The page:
His 'burning platform' memo was probably the single dumbest action of any CEO of the last decade, though. Way to remove all faith in all they currently had, and any potential plan B.

Reply Score: 3

RE[2]: Comment by robojerk
by robojerk on Fri 15th Jun 2012 23:15 UTC in reply to "RE: Comment by robojerk"
robojerk Member since:
2006-01-10

I think his Burning the Platform memo is what makes people (me included) he's a trojan horse planted by MS planted. I sure disagreed with his plan (but who cares what I think), and thought that there's no way this could work.


I'm not disagreeing with you. and you're probably right.. I'm just saying this has been such a blunder, one would almost expect it was done on purpose.

Even if you are right, the shareholders of Nokia should be very pissed at Elop, unless the strategy now is to sell to MS and get rich.

Reply Score: 3

RE: Comment by robojerk
by DavidStone on Fri 15th Jun 2012 23:34 UTC in reply to "Comment by robojerk"
DavidStone Member since:
2011-08-26

Don't attribute to malice that which can be explained by stupidity :-)

Also wishing they went with MeeGo instead...

Reply Score: 5

Its incredible
by Nelson on Sat 16th Jun 2012 02:28 UTC
Nelson
Member since:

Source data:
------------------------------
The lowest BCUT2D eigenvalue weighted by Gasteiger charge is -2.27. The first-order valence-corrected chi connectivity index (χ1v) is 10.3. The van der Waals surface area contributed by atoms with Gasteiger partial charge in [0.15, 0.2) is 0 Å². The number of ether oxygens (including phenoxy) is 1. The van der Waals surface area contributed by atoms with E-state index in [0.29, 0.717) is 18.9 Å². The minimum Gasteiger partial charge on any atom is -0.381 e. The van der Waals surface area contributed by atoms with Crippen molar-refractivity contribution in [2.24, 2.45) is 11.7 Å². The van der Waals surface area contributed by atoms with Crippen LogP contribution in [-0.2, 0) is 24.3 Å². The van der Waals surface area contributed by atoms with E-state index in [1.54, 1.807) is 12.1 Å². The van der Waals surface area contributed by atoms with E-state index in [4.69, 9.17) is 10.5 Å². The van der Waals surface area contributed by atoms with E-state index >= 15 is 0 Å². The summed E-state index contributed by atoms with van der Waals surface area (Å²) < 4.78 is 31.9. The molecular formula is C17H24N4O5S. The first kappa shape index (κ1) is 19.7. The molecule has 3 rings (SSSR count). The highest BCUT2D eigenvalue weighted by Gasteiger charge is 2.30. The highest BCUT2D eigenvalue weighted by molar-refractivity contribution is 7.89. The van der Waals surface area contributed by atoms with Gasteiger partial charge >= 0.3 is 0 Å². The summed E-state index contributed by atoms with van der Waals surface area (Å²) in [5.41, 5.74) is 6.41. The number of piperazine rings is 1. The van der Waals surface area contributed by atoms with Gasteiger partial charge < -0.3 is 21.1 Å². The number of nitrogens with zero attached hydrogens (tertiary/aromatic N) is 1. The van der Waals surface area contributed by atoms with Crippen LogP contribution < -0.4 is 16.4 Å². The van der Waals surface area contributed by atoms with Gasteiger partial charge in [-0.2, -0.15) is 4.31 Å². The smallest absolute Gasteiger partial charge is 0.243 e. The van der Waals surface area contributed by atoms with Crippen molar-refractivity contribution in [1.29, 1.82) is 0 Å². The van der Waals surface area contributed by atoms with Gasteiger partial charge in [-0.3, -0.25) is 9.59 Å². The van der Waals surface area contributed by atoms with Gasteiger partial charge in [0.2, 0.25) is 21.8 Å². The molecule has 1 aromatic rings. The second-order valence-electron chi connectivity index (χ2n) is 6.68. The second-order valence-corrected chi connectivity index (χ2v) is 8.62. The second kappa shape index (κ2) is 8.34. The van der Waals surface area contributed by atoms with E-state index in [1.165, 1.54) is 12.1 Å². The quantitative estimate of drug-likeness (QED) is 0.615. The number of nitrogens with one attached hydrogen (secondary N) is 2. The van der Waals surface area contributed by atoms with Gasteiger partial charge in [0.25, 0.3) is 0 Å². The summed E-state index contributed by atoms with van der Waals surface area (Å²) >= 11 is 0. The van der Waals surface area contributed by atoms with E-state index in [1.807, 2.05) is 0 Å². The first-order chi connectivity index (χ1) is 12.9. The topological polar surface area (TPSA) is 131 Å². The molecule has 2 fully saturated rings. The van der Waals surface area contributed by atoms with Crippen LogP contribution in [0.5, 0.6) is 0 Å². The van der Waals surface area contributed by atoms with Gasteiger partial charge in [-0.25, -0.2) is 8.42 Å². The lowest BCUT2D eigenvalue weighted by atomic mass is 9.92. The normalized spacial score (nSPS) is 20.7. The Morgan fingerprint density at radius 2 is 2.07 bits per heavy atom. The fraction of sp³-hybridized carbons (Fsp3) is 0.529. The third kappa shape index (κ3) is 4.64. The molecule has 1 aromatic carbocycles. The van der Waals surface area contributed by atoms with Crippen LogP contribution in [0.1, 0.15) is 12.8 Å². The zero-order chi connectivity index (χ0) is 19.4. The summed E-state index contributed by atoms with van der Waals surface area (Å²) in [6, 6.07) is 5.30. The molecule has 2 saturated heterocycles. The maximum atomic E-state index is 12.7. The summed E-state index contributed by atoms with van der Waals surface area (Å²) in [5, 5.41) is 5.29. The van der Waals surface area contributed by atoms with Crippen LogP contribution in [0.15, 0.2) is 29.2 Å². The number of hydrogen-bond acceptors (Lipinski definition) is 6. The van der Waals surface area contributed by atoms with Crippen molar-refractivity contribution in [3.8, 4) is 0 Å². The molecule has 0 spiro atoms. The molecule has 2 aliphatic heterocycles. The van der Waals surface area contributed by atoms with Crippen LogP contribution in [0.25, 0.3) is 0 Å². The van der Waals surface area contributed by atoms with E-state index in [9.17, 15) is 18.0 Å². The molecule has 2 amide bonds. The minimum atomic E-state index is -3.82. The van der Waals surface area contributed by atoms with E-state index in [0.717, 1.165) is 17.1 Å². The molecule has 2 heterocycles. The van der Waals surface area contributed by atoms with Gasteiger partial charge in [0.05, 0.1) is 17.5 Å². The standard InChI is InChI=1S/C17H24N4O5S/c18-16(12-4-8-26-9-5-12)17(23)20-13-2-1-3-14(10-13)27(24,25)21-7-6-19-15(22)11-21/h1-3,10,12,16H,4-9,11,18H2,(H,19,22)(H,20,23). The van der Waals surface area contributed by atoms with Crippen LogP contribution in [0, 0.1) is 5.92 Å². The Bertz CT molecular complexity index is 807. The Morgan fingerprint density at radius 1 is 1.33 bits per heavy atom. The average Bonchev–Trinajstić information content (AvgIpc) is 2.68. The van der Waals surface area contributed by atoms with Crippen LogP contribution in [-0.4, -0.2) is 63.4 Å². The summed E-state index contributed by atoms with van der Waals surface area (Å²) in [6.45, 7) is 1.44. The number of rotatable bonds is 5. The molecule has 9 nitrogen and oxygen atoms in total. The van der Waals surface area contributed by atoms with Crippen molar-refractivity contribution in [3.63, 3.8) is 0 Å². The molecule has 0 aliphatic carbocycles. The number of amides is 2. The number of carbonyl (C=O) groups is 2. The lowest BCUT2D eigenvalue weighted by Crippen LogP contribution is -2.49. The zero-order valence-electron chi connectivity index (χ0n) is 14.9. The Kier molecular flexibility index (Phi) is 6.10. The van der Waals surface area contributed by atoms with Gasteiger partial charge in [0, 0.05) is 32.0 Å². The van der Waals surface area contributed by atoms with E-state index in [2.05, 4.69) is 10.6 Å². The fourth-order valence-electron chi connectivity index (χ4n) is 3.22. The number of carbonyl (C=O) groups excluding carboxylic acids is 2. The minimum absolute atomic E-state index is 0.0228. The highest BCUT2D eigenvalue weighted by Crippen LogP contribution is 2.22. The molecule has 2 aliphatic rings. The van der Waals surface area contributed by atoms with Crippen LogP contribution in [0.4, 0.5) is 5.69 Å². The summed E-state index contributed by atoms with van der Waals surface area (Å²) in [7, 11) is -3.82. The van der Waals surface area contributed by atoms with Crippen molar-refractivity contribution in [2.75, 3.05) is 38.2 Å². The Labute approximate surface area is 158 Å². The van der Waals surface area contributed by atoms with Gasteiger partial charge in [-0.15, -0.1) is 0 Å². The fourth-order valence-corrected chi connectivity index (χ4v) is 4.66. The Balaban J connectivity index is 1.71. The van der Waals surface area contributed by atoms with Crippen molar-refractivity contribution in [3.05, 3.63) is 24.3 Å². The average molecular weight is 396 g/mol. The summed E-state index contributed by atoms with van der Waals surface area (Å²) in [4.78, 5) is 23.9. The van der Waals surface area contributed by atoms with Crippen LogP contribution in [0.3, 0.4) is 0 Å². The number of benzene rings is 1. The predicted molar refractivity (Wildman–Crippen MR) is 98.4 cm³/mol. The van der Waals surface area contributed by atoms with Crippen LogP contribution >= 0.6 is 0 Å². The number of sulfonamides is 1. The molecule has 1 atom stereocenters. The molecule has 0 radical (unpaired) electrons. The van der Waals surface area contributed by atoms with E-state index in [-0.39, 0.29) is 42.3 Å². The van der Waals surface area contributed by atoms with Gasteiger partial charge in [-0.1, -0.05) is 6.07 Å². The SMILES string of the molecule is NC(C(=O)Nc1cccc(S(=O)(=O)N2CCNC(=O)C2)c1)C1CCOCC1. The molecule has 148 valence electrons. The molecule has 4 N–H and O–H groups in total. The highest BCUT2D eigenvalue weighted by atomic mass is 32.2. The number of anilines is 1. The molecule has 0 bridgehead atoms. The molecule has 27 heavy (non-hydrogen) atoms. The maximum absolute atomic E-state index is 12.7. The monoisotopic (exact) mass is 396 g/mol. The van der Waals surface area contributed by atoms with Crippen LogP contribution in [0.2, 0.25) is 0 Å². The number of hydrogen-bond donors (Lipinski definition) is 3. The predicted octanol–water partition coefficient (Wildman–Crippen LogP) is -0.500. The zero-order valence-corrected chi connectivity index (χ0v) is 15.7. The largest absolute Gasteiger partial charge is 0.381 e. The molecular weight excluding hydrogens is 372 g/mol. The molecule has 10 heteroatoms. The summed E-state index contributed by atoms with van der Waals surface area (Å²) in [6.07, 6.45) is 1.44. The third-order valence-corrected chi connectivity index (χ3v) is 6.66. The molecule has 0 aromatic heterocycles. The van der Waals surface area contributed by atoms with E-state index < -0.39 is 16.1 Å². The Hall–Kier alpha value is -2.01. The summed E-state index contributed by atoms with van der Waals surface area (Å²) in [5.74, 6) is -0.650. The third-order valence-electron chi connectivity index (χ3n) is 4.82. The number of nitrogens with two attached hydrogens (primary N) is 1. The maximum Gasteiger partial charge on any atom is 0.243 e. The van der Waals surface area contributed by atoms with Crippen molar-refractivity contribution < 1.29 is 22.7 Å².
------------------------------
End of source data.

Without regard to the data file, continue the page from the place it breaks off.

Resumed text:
2005-11-29

How a platform which has never been confirmed, seen, detailed, or even spoken of outside of Nokia can be defended so adamantly.

What, just because it runs Linux? How the hell does anyone know that it met any kind of deadlines? What kind of roadblocks they ran into? You don't know that.

All you hear is the disgruntled laid off employees, and I'm sure to them their baby was amazing and revolutionary. If they weren't delivering, then they had to go. Period.

Besides, have you all seen the Asha Touch line? It's really impressive.

Reply Score: 2

RE: Its incredible
by boudewijn on Sat 16th Jun 2012 05:53 UTC in reply to "Its incredible"
boudewijn Member since:
2006-03-05

I've not only seen the asha line of phones (and yes, they are quite nice for the price), but I've also seen the development tools. It's _j2me_. That is quite horrible.

On the other hand, I also know that you would develop for the meltemi phones with QML. And that is really, really nice. And I know for sure that the first meltemi phones would have been ready for release in September...

Reply Score: 6

RE[2]: Its incredible
by zima on Fri 22nd Jun 2012 23:20 UTC in reply to "RE: Its incredible"
zima Member since:
2005-07-06

On the other hand you, being very into KDE and hence also Qt, might fall under "their baby was amazing and revolutionary"... together with those who shared with you that info.